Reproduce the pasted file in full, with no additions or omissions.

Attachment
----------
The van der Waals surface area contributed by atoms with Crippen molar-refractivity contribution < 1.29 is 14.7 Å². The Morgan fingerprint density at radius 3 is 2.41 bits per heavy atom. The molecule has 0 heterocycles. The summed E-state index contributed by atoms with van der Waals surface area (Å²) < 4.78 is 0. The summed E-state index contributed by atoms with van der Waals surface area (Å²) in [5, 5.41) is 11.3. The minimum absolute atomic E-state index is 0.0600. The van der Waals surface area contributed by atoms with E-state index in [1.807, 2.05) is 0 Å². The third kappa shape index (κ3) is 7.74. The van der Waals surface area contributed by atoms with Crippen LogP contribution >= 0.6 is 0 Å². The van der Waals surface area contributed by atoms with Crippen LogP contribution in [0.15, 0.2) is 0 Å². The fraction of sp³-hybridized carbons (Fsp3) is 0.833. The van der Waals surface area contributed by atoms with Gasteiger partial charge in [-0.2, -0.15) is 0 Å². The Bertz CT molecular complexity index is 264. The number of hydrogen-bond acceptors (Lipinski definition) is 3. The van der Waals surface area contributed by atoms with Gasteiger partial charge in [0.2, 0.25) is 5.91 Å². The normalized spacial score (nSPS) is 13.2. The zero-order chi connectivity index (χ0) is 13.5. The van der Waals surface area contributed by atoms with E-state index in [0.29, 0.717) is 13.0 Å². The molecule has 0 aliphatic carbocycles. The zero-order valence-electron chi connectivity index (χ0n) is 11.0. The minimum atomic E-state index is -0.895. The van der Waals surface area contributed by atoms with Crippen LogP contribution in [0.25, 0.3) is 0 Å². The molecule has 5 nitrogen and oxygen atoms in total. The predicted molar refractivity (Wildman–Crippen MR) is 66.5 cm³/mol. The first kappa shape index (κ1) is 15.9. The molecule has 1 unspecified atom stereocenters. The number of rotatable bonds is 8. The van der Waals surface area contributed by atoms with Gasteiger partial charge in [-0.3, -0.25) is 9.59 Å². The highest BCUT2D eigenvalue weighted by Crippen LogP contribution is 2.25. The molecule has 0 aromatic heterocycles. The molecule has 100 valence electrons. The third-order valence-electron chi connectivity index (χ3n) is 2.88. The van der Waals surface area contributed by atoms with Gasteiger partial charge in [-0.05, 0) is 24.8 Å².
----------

The van der Waals surface area contributed by atoms with Crippen molar-refractivity contribution < 1.29 is 14.7 Å². The Morgan fingerprint density at radius 3 is 2.41 bits per heavy atom. The molecule has 0 heterocycles. The summed E-state index contributed by atoms with van der Waals surface area (Å²) < 4.78 is 0. The summed E-state index contributed by atoms with van der Waals surface area (Å²) in [5, 5.41) is 11.3. The minimum absolute atomic E-state index is 0.0600. The van der Waals surface area contributed by atoms with E-state index in [1.807, 2.05) is 0 Å². The third kappa shape index (κ3) is 7.74. The van der Waals surface area contributed by atoms with Crippen LogP contribution >= 0.6 is 0 Å². The van der Waals surface area contributed by atoms with Crippen LogP contribution in [0.15, 0.2) is 0 Å². The fraction of sp³-hybridized carbons (Fsp3) is 0.833. The van der Waals surface area contributed by atoms with Gasteiger partial charge in [-0.2, -0.15) is 0 Å². The Bertz CT molecular complexity index is 264. The number of hydrogen-bond acceptors (Lipinski definition) is 3. The van der Waals surface area contributed by atoms with Gasteiger partial charge in [0.2, 0.25) is 5.91 Å². The normalized spacial score (nSPS) is 13.2. The zero-order chi connectivity index (χ0) is 13.5. The van der Waals surface area contributed by atoms with E-state index in [0.29, 0.717) is 13.0 Å². The molecule has 0 aliphatic carbocycles. The zero-order valence-electron chi connectivity index (χ0n) is 11.0. The minimum atomic E-state index is -0.895. The van der Waals surface area contributed by atoms with Crippen LogP contribution in [0.25, 0.3) is 0 Å². The molecule has 5 nitrogen and oxygen atoms in total. The predicted molar refractivity (Wildman–Crippen MR) is 66.5 cm³/mol. The first kappa shape index (κ1) is 15.9. The molecule has 1 unspecified atom stereocenters. The number of rotatable bonds is 8. The van der Waals surface area contributed by atoms with Gasteiger partial charge in [-0.3, -0.25) is 9.59 Å². The highest BCUT2D eigenvalue weighted by Crippen LogP contribution is 2.25. The molecule has 0 aromatic heterocycles. The molecule has 100 valence electrons. The third-order valence-electron chi connectivity index (χ3n) is 2.88. The van der Waals surface area contributed by atoms with Gasteiger partial charge in [-0.05, 0) is 24.8 Å².